For those who have been following my blog posts over the last few years, you will have noticed I was off the radar for quite a few months.

Many things were bothering, puzzling, and, to a certain extent, frustrating me with regard to where the media business is heading. What I thought was the natural progression required of industry practitioners in re-orientating themselves for success in the digital full-spectrum era that we clearly operate in still seems so excruciatingly foreign to so many.

Media companies must be nimble and willing to integrate new ideas, just as start-up companies do.
Media companies must be nimble and willing to integrate new ideas, just as start-up companies do.

I am sure many of you reading this will agree with me that the adage “If it ain’t broke, don’t fix it!” is Jurassically passé and painfully laughable in this day and age. Yet many people I know in the business are unfortunately caught up in this staid mindset, knowingly or unknowingly.

The “complacency” virus present amidst a large populace of media folks is a resilient and resistant strain that simply cannot be rid of by gradually administering gentle “change” potions.

“I used to sell only one product, now I have to sell so many, and it’s so stressful.”

“I am a specialist writer for one publication, now they want me to write for a few titles. This is not the way it’s done!”

“Not only do I have to write my story for next month’s issue, but now my editor wants me to finish an extra three advertorials for the sales team. This is not what I was hired to do.”

“I used to sell ads for newspapers. Now my bosses want me to also sell radio, outdoor, digital, events, and more! It’s more work for the same salary.”

I’ve spoken with enough practitioners across media organisations around the world to attest that these expressions, both spoken and unspoken, are common across the publishing industry at large. Scarily, these mindsets and more are not necessarily entrenched in older employees. Younger colleagues who allow themselves to be sucked headlong into traditional business practices can, within a short time period, adopt a very “old” mindset.

I have since realised that businesses founded on legacy roots cannot avoid going through the above scenarios. Once obscenely successful, companies in this cohort that are now hugely challenged by extremely nimble, ideas-infused, no-holds-barred start-ups need to change. Moreover, they need to change in the right manner and at lightning speed to have a chance at continuing to be a relevant player in this new age.

It was only toward the end of the third quarter of my first fiscal year in my new role that the barrage of initiatives I had wantonly thrown into the fray started to pay off. But that didn’t happen before sustaining wounds from fighting extensive but necessary battles on the editorial, sales, and marketing fronts.

Negatively infused, walled-garden mindsets had to be brought down with a firm but delicate mix of both top-down decision-making and on-the-ground evangelising of the magazines 3.0 ideology.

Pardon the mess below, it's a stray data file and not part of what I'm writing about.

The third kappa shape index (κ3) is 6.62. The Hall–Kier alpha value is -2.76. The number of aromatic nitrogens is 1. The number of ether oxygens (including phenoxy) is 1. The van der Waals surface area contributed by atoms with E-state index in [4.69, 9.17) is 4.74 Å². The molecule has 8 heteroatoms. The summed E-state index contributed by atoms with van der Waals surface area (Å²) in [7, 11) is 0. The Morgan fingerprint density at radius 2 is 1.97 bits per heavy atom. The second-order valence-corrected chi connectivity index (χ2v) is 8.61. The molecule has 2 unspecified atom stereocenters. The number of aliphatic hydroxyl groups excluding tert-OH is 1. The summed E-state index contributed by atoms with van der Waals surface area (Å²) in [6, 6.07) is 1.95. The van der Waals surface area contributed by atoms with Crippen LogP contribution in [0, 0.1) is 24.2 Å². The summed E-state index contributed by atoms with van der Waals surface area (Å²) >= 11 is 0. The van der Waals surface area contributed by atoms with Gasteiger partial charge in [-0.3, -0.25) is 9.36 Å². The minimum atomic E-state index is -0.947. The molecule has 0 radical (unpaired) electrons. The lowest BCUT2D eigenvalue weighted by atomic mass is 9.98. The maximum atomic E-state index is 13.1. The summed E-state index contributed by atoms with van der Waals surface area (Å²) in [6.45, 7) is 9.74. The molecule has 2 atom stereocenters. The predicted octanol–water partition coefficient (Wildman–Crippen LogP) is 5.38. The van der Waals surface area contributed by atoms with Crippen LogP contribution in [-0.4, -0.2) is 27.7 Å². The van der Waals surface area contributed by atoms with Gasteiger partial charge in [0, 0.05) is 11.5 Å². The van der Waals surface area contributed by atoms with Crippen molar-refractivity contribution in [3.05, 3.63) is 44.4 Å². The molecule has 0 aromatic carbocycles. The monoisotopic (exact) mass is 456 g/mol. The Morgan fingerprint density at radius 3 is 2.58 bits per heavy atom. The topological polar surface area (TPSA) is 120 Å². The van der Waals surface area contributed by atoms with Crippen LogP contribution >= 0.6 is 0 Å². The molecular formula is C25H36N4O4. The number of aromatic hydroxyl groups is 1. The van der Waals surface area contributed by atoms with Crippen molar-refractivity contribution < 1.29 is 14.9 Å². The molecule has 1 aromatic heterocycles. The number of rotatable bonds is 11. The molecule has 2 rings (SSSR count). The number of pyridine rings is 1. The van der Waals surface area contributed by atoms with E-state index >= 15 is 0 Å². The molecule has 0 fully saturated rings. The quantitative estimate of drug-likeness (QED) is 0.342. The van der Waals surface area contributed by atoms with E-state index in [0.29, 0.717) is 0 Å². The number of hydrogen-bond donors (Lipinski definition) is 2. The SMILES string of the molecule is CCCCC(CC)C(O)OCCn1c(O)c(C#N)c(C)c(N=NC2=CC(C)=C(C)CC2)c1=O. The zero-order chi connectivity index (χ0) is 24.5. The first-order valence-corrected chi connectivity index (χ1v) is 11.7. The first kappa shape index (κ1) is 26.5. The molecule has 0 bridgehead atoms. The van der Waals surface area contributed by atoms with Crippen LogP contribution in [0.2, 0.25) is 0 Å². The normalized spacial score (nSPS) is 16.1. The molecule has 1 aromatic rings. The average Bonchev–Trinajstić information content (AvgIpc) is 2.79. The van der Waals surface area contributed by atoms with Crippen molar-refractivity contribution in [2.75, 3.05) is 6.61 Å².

This was accompanied by strategic staff hires and sales strategy augmentation. Training on ideation and how to specifically sell digital were implemented. Sales staff members were taught to structure all their proposals with the customer’s customer in mind.

As we are a B2B business targeting advertisers, brand owners, and advertising agency personnel, it is vital we understand who our clients are addressing before coming up with engagement ideas that effectively connect their brands and products with respective target audiences.

Instead of organising events in the same way we did last year, staff were challenged to up their game, deliver greater customer delight, and, at the same time, substantially drive top-line contributions up.

We took bold decisions and cut off projects and publications that did not deliver profitability. Branding events are initiated only if sponsorships can be secured. We brainstormed novel ideas that brought in new revenues. We implemented yield management strategies. We restructured our incentive schemes to support effective integrated selling efforts.

The vertically oriented business architecture inherent in many media organisations around the world must give way to a more horizontal one soon. Instead of having individual single titles fueled with their own content, sales, and marketing teams, “central kitchens” in the form of integrated sales, integrated marketing, and integrated editorial “organisations” are ideal to effectively sell, organise, and write for all titles in the group.

Single production/multiple deployment across advertising and content structures is becoming the order of the day more and more every day. The establishment of central repositories for stories, profiles, data lists, and case studies has contributed to drastically boosting efficiency levels.

Regardless of how much we invest in infrastructure, technology, training, systems, and more, the most fundamental touch-point organisations need to focus on the mindset of its people. Once you can get this right, I like to think the rest of the elements in the transformation process will be a breeze in comparison.